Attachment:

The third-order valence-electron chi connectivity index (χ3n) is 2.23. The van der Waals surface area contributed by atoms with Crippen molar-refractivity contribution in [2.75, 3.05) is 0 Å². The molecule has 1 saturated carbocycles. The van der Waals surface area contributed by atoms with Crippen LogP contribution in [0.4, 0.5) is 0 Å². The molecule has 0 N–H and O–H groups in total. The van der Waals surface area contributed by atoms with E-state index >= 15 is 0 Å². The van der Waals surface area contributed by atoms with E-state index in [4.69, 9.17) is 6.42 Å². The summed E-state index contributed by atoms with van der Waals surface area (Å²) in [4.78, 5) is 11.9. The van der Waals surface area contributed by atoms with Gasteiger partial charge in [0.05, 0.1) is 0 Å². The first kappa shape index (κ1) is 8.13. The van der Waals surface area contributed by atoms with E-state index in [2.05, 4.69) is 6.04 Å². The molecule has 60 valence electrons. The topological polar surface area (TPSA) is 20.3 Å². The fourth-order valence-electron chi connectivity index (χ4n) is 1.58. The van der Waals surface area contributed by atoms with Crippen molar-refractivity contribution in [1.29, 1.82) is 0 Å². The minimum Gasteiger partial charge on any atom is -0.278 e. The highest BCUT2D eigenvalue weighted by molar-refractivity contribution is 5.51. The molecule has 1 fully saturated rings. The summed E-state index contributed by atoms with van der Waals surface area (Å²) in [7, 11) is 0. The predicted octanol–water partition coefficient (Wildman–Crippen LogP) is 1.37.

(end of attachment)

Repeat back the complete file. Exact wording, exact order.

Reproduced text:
The third-order valence-electron chi connectivity index (χ3n) is 2.23. The van der Waals surface area contributed by atoms with Crippen molar-refractivity contribution in [2.75, 3.05) is 0 Å². The molecule has 1 saturated carbocycles. The van der Waals surface area contributed by atoms with Crippen LogP contribution in [0.4, 0.5) is 0 Å². The molecule has 0 N–H and O–H groups in total. The van der Waals surface area contributed by atoms with E-state index >= 15 is 0 Å². The van der Waals surface area contributed by atoms with E-state index in [4.69, 9.17) is 6.42 Å². The summed E-state index contributed by atoms with van der Waals surface area (Å²) in [4.78, 5) is 11.9. The van der Waals surface area contributed by atoms with Gasteiger partial charge in [0.05, 0.1) is 0 Å². The first kappa shape index (κ1) is 8.13. The van der Waals surface area contributed by atoms with E-state index in [2.05, 4.69) is 6.04 Å². The molecule has 60 valence electrons. The topological polar surface area (TPSA) is 20.3 Å². The fourth-order valence-electron chi connectivity index (χ4n) is 1.58. The van der Waals surface area contributed by atoms with Crippen molar-refractivity contribution in [1.29, 1.82) is 0 Å². The minimum Gasteiger partial charge on any atom is -0.278 e. The highest BCUT2D eigenvalue weighted by molar-refractivity contribution is 5.51. The molecule has 1 fully saturated rings. The summed E-state index contributed by atoms with van der Waals surface area (Å²) in [7, 11) is 0. The predicted octanol–water partition coefficient (Wildman–Crippen LogP) is 1.37.